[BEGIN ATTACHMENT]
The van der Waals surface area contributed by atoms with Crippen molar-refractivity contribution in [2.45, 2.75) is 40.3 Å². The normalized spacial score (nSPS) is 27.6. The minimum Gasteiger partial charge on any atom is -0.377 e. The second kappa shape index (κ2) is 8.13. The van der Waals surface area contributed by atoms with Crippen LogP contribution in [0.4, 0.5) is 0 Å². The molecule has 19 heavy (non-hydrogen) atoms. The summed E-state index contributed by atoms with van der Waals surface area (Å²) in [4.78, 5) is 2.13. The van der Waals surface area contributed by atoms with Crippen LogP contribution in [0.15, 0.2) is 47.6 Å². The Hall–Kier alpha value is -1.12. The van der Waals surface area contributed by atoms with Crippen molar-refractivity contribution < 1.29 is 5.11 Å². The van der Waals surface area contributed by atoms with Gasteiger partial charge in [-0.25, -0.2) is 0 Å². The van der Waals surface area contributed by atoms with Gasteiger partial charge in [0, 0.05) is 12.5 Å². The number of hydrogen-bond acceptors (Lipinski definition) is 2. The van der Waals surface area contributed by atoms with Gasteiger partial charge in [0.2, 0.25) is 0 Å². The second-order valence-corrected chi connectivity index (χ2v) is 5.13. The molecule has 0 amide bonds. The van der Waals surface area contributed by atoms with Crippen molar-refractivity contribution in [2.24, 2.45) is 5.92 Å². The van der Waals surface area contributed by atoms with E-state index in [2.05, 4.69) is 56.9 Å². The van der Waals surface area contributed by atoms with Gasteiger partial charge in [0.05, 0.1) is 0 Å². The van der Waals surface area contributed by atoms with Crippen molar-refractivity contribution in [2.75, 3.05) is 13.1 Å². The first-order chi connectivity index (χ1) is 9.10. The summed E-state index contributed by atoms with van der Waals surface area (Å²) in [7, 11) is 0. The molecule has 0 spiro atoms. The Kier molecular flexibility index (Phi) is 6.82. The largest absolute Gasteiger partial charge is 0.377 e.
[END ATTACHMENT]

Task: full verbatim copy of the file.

The van der Waals surface area contributed by atoms with Crippen molar-refractivity contribution in [2.45, 2.75) is 40.3 Å². The normalized spacial score (nSPS) is 27.6. The minimum Gasteiger partial charge on any atom is -0.377 e. The second kappa shape index (κ2) is 8.13. The van der Waals surface area contributed by atoms with Crippen LogP contribution in [0.4, 0.5) is 0 Å². The molecule has 19 heavy (non-hydrogen) atoms. The summed E-state index contributed by atoms with van der Waals surface area (Å²) in [4.78, 5) is 2.13. The van der Waals surface area contributed by atoms with Crippen LogP contribution in [0.15, 0.2) is 47.6 Å². The Hall–Kier alpha value is -1.12. The van der Waals surface area contributed by atoms with Crippen molar-refractivity contribution < 1.29 is 5.11 Å². The van der Waals surface area contributed by atoms with Gasteiger partial charge in [-0.25, -0.2) is 0 Å². The van der Waals surface area contributed by atoms with Gasteiger partial charge in [0, 0.05) is 12.5 Å². The number of hydrogen-bond acceptors (Lipinski definition) is 2. The van der Waals surface area contributed by atoms with Gasteiger partial charge in [0.2, 0.25) is 0 Å². The second-order valence-corrected chi connectivity index (χ2v) is 5.13. The molecule has 0 amide bonds. The van der Waals surface area contributed by atoms with Crippen molar-refractivity contribution in [2.24, 2.45) is 5.92 Å². The van der Waals surface area contributed by atoms with E-state index in [2.05, 4.69) is 56.9 Å². The van der Waals surface area contributed by atoms with Gasteiger partial charge in [0.05, 0.1) is 0 Å². The van der Waals surface area contributed by atoms with Crippen molar-refractivity contribution in [2.75, 3.05) is 13.1 Å². The first-order chi connectivity index (χ1) is 9.10. The summed E-state index contributed by atoms with van der Waals surface area (Å²) in [7, 11) is 0. The molecule has 0 spiro atoms. The Kier molecular flexibility index (Phi) is 6.82. The largest absolute Gasteiger partial charge is 0.377 e.